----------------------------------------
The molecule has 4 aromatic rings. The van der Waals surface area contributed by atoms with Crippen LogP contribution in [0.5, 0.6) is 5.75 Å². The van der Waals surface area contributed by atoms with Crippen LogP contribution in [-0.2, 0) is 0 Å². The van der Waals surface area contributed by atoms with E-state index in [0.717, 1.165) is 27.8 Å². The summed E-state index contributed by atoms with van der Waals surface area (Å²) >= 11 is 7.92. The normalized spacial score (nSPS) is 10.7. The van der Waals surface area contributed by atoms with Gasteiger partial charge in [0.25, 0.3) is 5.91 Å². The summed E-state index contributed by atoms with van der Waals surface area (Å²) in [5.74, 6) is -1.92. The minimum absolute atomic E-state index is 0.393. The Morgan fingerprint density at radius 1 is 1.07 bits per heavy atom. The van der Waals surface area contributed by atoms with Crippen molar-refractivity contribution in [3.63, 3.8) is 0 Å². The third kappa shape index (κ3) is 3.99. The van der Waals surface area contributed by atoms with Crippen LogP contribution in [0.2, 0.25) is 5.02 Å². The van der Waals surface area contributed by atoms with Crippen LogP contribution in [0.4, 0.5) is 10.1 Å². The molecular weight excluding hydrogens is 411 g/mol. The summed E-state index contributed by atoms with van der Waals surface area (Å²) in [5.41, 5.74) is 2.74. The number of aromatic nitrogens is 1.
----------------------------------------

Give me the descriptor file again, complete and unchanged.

The molecule has 4 aromatic rings. The van der Waals surface area contributed by atoms with Crippen LogP contribution in [0.5, 0.6) is 5.75 Å². The van der Waals surface area contributed by atoms with Crippen LogP contribution in [-0.2, 0) is 0 Å². The van der Waals surface area contributed by atoms with E-state index in [0.717, 1.165) is 27.8 Å². The summed E-state index contributed by atoms with van der Waals surface area (Å²) >= 11 is 7.92. The normalized spacial score (nSPS) is 10.7. The van der Waals surface area contributed by atoms with Gasteiger partial charge in [0.25, 0.3) is 5.91 Å². The summed E-state index contributed by atoms with van der Waals surface area (Å²) in [5.74, 6) is -1.92. The minimum absolute atomic E-state index is 0.393. The Morgan fingerprint density at radius 1 is 1.07 bits per heavy atom. The van der Waals surface area contributed by atoms with Crippen molar-refractivity contribution in [3.63, 3.8) is 0 Å². The third kappa shape index (κ3) is 3.99. The van der Waals surface area contributed by atoms with Crippen LogP contribution in [0.2, 0.25) is 5.02 Å². The van der Waals surface area contributed by atoms with Crippen LogP contribution in [0.4, 0.5) is 10.1 Å². The molecular weight excluding hydrogens is 411 g/mol. The summed E-state index contributed by atoms with van der Waals surface area (Å²) in [5.41, 5.74) is 2.74. The number of aromatic nitrogens is 1.